While traditional Jambalaya is a treat to eat, feel free to add a little variety to this recipe. Below I’m listing all the different variations you can use which I have tried and come to love when I want something a little different.
- Cayenne Pepper
- Firm Tofu
- Vegetable Broth
Jambalaya Recipe Ingredients
If you’re looking to make authentic Jambalaya, you will need the right ingredients. Luckily, this recipe is very easy to make. Once you have your tools, you’re not far from enjoying a delicious bowl of Jambalaya.
Olive Oil – Olive oil is the fat of choice used to sauté the holy trinity.
Holy Trinity – The holy trinity usually consists of celery, onion, and green bell pepper. However, you can also add red or yellow bell peppers.
Chicken Breast – Chicken is one of the most popular proteins for Jambalaya. It adds a meaty feel to the dish and absorbs the flavor of the Jambalaya.
Andouille Sausage- Andouille sausage has a distinct sharp, smoky flavor that works perfectly with the other ingredients.
Garlic– No Jambalaya is complete without tons of garlic.
Salt And Pepper- Salt and pepper make the flavors of the Jambalaya pop.
Tomatoes – Tomatoes add a slightly sweet yet acidic flare to the Jambalaya. It also gives the creole Jambalaya its classic pale red color.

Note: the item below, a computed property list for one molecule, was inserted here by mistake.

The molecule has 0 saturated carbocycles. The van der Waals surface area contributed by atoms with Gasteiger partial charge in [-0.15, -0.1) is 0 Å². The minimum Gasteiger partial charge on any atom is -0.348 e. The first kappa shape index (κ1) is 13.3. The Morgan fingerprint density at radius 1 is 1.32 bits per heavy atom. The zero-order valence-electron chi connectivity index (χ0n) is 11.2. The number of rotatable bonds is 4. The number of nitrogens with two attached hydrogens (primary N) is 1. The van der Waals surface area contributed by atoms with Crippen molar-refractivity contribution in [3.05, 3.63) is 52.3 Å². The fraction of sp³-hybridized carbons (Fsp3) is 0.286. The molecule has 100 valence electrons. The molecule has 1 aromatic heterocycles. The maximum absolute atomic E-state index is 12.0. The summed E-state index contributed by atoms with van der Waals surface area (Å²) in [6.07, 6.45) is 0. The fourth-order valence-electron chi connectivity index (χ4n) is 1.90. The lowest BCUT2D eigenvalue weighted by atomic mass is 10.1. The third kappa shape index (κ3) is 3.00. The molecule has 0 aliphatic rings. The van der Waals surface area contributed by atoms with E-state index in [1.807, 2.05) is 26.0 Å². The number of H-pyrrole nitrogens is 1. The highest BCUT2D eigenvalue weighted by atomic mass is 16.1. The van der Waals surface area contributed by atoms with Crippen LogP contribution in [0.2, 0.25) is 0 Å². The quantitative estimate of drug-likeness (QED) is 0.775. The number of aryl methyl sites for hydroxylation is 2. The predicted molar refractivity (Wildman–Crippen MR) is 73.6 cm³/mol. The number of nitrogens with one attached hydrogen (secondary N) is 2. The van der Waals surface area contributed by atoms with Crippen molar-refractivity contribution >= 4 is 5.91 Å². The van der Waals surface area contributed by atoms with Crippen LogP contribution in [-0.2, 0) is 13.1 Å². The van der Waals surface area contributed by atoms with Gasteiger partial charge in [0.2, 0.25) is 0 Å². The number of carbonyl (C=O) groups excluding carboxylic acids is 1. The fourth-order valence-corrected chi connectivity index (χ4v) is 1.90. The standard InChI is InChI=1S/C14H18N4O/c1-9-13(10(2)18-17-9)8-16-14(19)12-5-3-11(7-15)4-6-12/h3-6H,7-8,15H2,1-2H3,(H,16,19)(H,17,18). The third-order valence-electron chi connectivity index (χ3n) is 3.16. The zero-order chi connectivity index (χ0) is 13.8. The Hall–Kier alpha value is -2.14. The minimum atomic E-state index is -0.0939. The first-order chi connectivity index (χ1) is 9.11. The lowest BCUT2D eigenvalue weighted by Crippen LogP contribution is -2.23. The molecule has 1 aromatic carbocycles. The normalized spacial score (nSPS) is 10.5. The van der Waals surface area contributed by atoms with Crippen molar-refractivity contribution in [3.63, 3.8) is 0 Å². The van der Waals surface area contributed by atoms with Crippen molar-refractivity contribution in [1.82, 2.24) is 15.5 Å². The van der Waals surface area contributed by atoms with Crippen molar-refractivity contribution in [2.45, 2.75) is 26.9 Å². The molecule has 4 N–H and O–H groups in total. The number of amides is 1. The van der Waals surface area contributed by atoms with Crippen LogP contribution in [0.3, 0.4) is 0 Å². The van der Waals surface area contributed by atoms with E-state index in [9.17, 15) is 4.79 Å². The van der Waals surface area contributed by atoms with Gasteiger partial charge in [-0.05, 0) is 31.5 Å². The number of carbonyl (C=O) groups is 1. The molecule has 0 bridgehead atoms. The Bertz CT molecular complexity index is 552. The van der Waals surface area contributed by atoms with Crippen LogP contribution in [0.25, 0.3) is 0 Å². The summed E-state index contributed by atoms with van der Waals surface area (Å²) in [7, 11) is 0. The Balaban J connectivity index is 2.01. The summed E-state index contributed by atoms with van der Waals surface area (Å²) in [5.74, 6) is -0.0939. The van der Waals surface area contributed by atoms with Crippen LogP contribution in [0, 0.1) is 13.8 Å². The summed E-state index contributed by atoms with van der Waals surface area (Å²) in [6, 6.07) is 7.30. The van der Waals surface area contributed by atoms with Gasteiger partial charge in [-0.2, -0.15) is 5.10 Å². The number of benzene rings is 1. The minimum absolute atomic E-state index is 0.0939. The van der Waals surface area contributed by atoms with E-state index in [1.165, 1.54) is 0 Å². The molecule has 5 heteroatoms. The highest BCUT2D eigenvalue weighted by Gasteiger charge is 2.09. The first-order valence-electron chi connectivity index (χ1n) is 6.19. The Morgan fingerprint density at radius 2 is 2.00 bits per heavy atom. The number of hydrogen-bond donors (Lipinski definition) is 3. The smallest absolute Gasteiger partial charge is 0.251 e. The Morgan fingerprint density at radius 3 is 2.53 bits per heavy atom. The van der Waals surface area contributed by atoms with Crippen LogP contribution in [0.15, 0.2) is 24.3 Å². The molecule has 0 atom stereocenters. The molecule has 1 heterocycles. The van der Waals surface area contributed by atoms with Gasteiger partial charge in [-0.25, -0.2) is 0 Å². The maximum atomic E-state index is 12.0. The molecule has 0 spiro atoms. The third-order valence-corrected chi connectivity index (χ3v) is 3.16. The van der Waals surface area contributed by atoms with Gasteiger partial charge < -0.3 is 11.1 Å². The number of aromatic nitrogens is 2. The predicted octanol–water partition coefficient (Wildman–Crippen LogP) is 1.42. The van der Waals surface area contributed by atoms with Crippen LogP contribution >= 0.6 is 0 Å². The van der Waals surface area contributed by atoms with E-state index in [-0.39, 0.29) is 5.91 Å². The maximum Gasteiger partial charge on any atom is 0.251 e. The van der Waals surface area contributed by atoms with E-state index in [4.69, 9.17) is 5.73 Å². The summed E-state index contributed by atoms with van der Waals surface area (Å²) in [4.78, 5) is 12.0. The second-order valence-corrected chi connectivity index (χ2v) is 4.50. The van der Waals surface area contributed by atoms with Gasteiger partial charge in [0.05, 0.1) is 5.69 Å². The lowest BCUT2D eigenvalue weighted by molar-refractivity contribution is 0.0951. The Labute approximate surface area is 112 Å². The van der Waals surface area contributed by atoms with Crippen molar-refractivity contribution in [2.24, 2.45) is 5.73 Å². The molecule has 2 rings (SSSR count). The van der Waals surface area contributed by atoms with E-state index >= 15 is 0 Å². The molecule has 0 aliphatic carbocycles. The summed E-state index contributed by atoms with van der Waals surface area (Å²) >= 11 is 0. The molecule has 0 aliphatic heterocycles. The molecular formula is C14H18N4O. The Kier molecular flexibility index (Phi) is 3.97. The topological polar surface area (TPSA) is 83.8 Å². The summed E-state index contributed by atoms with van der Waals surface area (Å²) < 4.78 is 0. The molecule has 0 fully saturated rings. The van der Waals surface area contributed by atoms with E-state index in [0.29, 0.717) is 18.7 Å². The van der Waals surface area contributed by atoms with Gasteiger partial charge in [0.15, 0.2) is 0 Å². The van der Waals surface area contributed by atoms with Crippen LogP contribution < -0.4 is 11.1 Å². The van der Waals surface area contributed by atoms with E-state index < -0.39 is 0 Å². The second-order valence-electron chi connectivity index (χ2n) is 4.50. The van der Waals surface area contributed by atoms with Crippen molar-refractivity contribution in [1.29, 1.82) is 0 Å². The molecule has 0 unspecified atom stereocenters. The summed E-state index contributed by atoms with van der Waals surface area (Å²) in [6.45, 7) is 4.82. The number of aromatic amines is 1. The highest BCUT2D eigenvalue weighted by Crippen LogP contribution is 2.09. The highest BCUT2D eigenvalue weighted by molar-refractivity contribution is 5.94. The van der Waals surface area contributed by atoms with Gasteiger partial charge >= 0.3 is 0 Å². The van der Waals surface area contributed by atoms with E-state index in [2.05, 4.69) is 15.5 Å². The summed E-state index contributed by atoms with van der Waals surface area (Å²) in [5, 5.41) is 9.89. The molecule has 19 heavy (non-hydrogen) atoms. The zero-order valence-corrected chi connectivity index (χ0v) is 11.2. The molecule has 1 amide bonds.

White Rice – Long grain white rice is best for this dish.
Chicken Broth – The chicken broth is the liquid of choice for this Jambalaya. However, you can also use vegetable broth or water.
Worcestershire Sauce – Worcestershire sauce is uncommon in Jambalaya, but I think it adds an umami flavor that takes this Jambalaya to the next level.
Hot Pepper Sauce – I used hot pepper sauce for a touch of mild heat. However, if you want a spicier Jambalaya, you can use 1-2 jalapeno peppers.
More Inspired Princess Tiana’s Dishes
Beignets Princess Tiana (No Yeast)
Princess Tiana’s Famous Beignets
PRINCESS TIANA’S JAMBALAYA
- 2 tbsp Olive Oil
- 1/2 Pound Smoked Andouille Sausage, Thinly Sliced
- 2 Boneless, Skinless Chicken Breasts, Cut into 1-inch Chunks
- 1 medium Onion, chopped
- 2 large Celery Stalks, chopped
- 1 small Bell Pepper, seeded and chopped
- 1 tsp. Salt
- 1/2 tsp. Black Pepper
- 1 cup Canned diced tomatoes
- 2 tsp. Worcestershire Sauce
- 1 tsp. Hot Pepper Sauce
- 1 cup Uncooked Long-Grain White Rice
- 4 cups Chicken Broth
- ¼ Pound Shrimps (optional)
- Place 1 tablespoon olive oil into a Dutch Oven and set it over medium-high heat.
- Add the Andouille sausage and cook it for 5 minutes, periodically stirring until browned. Remove the sausage from the pot and place them on a plate.
- Add the remaining olive oil and chicken breast and cook for 3-5 minutes, periodically stirring, until slightly golden. Remove the seared chicken breast from the pot and place them on a plate.
- Add the onions, celery stalks, and bell peppers and cook for 3-5 minutes until the onions are transluscent.
- Next, stir in the garlic and cook for 1 minute until fragrant.
- Stir in the salt, pepper, diced tomatoes, Worcestershire sauce, and hot pepper sauce.
- Add the Andouille back in along with the chicken breast and cook for 5 minutes.
- Stir in the white rice and chicken broth. Allow the Jambalaya to come to a boil, then the heat to medium-low.
- Cover the Jambalaya and cook for 20-25 minutes, occasionally stirring until the chicekn broth is absorbed and the rice is tender.
- Add the shrimps 10 minutes before the rice is tender.
- Serve and enjoy!
It was great, easy to prepare and I only had to use one pot.